Re: [RFC] new ->perform_write fop

From: Nick Piggin
Date: Thu May 20 2010 - 02:48:20 EST

On Thu, May 20, 2010 at 09:50:54AM +1000, Dave Chinner wrote:
> > As I said, we can have a dumb fallback path for filesystems that
> > don't implement hole punching. Clear the blocks past i size, and
> > zero out the allocated but not initialized blocks.
> >
> > There does not have to be pagecache allocated in order to do this,
> > you could do direct IO from the zero page in order to do it.
> I don't see that as a good solution - it's once again a fairly
> complex way of dealing with the problem, especially as it now means
> that direct io would fall back to buffered which would fall back to
> direct IO....

Well it wouldn't use the full direct IO path. It has the block, just
build a bio with the source zero page and write it out. If the fs
requires anything more fancy than that, tough, it should just
implement hole punching.

> > Hole punching is not only useful there, it is already exposed to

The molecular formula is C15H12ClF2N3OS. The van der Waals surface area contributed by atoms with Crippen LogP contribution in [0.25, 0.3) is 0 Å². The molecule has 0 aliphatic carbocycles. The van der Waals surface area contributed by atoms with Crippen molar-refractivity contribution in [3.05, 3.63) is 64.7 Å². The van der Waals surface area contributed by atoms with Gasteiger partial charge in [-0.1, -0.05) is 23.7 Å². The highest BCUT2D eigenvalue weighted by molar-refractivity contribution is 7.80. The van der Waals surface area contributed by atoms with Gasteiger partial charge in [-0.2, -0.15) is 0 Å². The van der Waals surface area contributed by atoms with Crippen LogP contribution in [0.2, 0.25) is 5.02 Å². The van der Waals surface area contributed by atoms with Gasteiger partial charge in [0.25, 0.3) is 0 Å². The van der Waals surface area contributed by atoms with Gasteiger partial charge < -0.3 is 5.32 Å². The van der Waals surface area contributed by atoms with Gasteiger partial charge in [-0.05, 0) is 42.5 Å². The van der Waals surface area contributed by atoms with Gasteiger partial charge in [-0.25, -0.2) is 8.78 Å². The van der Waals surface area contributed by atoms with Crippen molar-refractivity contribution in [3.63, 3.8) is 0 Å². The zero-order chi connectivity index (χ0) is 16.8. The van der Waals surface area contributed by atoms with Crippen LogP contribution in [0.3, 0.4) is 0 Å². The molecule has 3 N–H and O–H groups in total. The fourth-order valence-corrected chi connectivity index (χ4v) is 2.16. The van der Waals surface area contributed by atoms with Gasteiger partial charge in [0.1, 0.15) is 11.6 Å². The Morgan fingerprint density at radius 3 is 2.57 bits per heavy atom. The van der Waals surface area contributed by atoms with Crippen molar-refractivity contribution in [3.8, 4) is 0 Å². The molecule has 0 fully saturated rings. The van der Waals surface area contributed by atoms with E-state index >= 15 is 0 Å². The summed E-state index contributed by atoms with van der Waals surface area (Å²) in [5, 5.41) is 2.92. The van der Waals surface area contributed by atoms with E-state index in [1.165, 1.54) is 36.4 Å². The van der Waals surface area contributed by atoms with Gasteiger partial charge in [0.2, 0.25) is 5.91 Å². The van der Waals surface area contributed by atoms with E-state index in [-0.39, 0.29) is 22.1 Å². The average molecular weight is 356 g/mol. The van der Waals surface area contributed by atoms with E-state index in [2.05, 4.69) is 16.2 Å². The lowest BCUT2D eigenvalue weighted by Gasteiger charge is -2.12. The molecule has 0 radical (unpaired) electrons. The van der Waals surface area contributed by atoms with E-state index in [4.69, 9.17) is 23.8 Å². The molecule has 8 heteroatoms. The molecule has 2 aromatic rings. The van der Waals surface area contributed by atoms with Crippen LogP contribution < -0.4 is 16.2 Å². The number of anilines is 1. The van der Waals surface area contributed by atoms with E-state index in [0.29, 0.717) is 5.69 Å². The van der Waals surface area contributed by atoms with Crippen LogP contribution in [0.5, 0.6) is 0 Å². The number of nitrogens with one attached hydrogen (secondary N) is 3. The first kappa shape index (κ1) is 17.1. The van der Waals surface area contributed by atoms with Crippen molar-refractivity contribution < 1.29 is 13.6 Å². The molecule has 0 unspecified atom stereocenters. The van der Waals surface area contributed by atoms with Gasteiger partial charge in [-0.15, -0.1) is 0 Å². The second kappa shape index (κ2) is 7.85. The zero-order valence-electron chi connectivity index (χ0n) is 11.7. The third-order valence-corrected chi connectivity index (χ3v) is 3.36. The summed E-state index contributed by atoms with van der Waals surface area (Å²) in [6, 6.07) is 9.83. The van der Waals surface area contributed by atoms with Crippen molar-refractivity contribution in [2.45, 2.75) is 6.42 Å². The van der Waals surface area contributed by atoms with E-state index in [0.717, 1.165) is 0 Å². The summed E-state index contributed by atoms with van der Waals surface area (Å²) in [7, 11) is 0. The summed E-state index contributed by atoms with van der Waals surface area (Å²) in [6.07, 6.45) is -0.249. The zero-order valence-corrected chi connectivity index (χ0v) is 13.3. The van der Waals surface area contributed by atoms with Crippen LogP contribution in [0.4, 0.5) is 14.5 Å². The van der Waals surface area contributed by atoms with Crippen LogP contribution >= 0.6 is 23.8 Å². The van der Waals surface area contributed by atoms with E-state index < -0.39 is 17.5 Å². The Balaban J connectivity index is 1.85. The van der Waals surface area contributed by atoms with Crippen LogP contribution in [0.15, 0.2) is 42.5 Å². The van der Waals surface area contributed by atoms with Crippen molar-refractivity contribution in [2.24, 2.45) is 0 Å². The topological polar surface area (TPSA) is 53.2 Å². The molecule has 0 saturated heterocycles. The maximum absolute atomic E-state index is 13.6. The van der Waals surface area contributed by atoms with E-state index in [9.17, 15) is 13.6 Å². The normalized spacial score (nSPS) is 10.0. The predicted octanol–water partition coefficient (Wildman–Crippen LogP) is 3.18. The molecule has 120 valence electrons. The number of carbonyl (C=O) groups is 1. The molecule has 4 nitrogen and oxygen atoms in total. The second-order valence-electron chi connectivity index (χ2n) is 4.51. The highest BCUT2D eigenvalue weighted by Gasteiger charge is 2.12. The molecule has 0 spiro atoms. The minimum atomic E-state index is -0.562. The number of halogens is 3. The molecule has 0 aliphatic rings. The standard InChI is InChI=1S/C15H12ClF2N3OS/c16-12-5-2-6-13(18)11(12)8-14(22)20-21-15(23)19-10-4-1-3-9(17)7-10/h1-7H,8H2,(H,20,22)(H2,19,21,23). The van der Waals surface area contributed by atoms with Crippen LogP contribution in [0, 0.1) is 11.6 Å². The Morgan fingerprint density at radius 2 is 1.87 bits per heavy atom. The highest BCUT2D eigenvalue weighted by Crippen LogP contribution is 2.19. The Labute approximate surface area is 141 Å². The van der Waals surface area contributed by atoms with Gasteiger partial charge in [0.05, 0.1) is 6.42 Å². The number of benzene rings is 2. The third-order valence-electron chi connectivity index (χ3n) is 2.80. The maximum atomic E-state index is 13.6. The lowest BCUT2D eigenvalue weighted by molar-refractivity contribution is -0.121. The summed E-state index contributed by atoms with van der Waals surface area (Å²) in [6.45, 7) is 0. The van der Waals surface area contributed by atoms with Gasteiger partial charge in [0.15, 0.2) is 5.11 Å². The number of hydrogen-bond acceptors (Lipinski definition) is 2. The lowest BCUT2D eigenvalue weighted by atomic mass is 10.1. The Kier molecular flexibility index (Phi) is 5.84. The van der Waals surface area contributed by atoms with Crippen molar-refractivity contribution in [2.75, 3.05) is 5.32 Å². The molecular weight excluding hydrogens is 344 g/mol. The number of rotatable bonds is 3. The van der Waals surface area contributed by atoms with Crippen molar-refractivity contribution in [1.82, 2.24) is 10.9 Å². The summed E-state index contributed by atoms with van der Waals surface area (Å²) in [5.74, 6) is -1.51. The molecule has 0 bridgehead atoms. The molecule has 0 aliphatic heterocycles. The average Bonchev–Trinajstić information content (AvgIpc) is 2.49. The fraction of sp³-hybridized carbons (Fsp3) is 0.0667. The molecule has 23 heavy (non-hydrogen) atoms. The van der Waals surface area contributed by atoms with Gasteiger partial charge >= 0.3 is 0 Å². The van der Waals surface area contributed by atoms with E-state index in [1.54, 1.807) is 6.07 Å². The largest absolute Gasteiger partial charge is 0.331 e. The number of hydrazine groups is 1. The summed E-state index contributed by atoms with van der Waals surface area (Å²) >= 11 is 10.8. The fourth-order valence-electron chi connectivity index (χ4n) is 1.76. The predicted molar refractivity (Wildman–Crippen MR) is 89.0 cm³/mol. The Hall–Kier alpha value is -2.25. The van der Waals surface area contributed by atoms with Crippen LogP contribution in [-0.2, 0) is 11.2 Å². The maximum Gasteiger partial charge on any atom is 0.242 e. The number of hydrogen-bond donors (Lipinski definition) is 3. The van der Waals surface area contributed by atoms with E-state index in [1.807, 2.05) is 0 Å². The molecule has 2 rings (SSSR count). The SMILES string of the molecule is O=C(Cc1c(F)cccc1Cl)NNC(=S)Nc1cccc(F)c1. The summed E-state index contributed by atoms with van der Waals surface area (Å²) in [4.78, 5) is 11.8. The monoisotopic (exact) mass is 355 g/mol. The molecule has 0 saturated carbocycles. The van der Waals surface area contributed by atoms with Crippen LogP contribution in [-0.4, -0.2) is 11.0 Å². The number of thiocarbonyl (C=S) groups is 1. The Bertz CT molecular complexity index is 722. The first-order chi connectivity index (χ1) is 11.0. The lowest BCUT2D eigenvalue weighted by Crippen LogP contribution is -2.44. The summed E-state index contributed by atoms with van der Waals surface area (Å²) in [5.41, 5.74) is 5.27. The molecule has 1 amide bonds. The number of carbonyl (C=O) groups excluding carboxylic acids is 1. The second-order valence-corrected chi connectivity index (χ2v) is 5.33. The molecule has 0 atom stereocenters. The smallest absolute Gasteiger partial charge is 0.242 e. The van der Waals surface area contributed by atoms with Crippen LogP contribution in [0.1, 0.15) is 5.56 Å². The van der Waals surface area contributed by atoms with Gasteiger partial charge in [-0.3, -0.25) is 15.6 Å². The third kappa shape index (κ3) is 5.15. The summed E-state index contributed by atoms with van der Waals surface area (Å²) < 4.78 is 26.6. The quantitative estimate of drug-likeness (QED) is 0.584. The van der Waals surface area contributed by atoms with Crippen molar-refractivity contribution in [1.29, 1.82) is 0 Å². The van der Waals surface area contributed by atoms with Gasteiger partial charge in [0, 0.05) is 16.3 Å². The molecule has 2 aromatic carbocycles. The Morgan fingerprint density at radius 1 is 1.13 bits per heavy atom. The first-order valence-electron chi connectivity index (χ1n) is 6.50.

> > userspace via MADV_REMOVE.
> That interface is *totally broken*.


> It has all the same problems as
> vmtruncate() for removing file blocks (because it uses vmtruncate).
> It also has the fundamental problem of being called un the mmap_sem,
> which means that inode locks and therefore de-allocation cannot be
> executed without the possibility of deadlocks.

None of that is an API problem, it's all implementation. Yes fadivse
would be a much better API, but the madvise API is still there.
Implementation wise: it does not use vmtruncate; it has no mmap_sem

> Fundamentally, hole
> punching is an inode operation, not a VM operation....

VM acts as a handle to inode operations. It's no big deal.

> > An API that doesn't require that, though, should be less overhead
> > and simpler.
> >
> > Is it really going to be a problem to implement block hole punching
> > in ext4 and gfs2?
> I can't follow the ext4 code - it's an intricate maze of weird entry
> and exit points, so I'm not even going to attempt to comment on it.
> The gfs2 code is easier to follow and it looks like it would require
> a redesign and rewrite of the block truncation implementation as it
> appears to assume that blocks are only ever removed from the end of
> the file - I don't think the recursive algorithms for trimming the
> indirect block trees can be easily modified for punching out
> arbitrary ranges of blocks easily. I could be wrong, though, as I'm
> not a gfs2 expert....

I'm far more in favour of doing the interfaces right, and making
the filesystems fix themselves to use it.

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